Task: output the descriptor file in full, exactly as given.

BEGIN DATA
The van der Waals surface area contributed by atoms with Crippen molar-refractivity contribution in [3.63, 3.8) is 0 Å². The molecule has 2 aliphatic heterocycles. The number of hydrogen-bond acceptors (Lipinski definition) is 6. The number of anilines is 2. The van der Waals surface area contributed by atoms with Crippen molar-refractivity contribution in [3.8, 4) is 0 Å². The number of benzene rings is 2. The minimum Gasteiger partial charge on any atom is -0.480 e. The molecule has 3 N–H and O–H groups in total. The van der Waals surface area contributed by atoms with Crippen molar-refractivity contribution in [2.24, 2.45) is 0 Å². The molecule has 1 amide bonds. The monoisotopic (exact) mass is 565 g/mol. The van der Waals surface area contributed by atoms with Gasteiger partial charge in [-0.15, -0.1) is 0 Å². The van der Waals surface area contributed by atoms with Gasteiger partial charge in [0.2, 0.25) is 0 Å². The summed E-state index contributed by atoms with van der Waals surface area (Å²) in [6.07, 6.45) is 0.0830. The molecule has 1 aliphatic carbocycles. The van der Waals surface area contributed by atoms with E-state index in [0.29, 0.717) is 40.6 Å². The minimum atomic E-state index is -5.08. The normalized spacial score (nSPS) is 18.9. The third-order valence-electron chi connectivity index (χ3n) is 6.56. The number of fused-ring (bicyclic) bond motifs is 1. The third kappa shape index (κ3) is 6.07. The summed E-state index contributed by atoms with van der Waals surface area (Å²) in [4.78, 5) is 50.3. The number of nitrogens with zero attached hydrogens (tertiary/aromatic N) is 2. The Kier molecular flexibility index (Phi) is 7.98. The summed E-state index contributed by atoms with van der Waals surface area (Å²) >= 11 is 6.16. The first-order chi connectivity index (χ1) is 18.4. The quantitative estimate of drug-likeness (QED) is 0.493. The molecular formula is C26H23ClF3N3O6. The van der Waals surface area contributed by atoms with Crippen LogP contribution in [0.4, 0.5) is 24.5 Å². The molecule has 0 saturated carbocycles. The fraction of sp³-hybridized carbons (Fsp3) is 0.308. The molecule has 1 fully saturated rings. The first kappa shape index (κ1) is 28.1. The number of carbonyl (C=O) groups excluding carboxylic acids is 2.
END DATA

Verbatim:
The van der Waals surface area contributed by atoms with Crippen molar-refractivity contribution in [3.63, 3.8) is 0 Å². The molecule has 2 aliphatic heterocycles. The number of hydrogen-bond acceptors (Lipinski definition) is 6. The number of anilines is 2. The van der Waals surface area contributed by atoms with Crippen molar-refractivity contribution in [3.8, 4) is 0 Å². The number of benzene rings is 2. The minimum Gasteiger partial charge on any atom is -0.480 e. The molecule has 3 N–H and O–H groups in total. The van der Waals surface area contributed by atoms with Crippen molar-refractivity contribution in [2.24, 2.45) is 0 Å². The molecule has 1 amide bonds. The monoisotopic (exact) mass is 565 g/mol. The van der Waals surface area contributed by atoms with Gasteiger partial charge in [-0.15, -0.1) is 0 Å². The van der Waals surface area contributed by atoms with Gasteiger partial charge in [0.2, 0.25) is 0 Å². The summed E-state index contributed by atoms with van der Waals surface area (Å²) in [6.07, 6.45) is 0.0830. The molecule has 1 aliphatic carbocycles. The van der Waals surface area contributed by atoms with E-state index in [0.29, 0.717) is 40.6 Å². The minimum atomic E-state index is -5.08. The normalized spacial score (nSPS) is 18.9. The third-order valence-electron chi connectivity index (χ3n) is 6.56. The number of fused-ring (bicyclic) bond motifs is 1. The third kappa shape index (κ3) is 6.07. The summed E-state index contributed by atoms with van der Waals surface area (Å²) in [4.78, 5) is 50.3. The number of nitrogens with zero attached hydrogens (tertiary/aromatic N) is 2. The Kier molecular flexibility index (Phi) is 7.98. The summed E-state index contributed by atoms with van der Waals surface area (Å²) >= 11 is 6.16. The first-order chi connectivity index (χ1) is 18.4. The quantitative estimate of drug-likeness (QED) is 0.493. The molecular formula is C26H23ClF3N3O6. The van der Waals surface area contributed by atoms with Crippen LogP contribution in [0.4, 0.5) is 24.5 Å². The molecule has 0 saturated carbocycles. The fraction of sp³-hybridized carbons (Fsp3) is 0.308. The molecule has 1 fully saturated rings. The first kappa shape index (κ1) is 28.1. The number of carbonyl (C=O) groups excluding carboxylic acids is 2.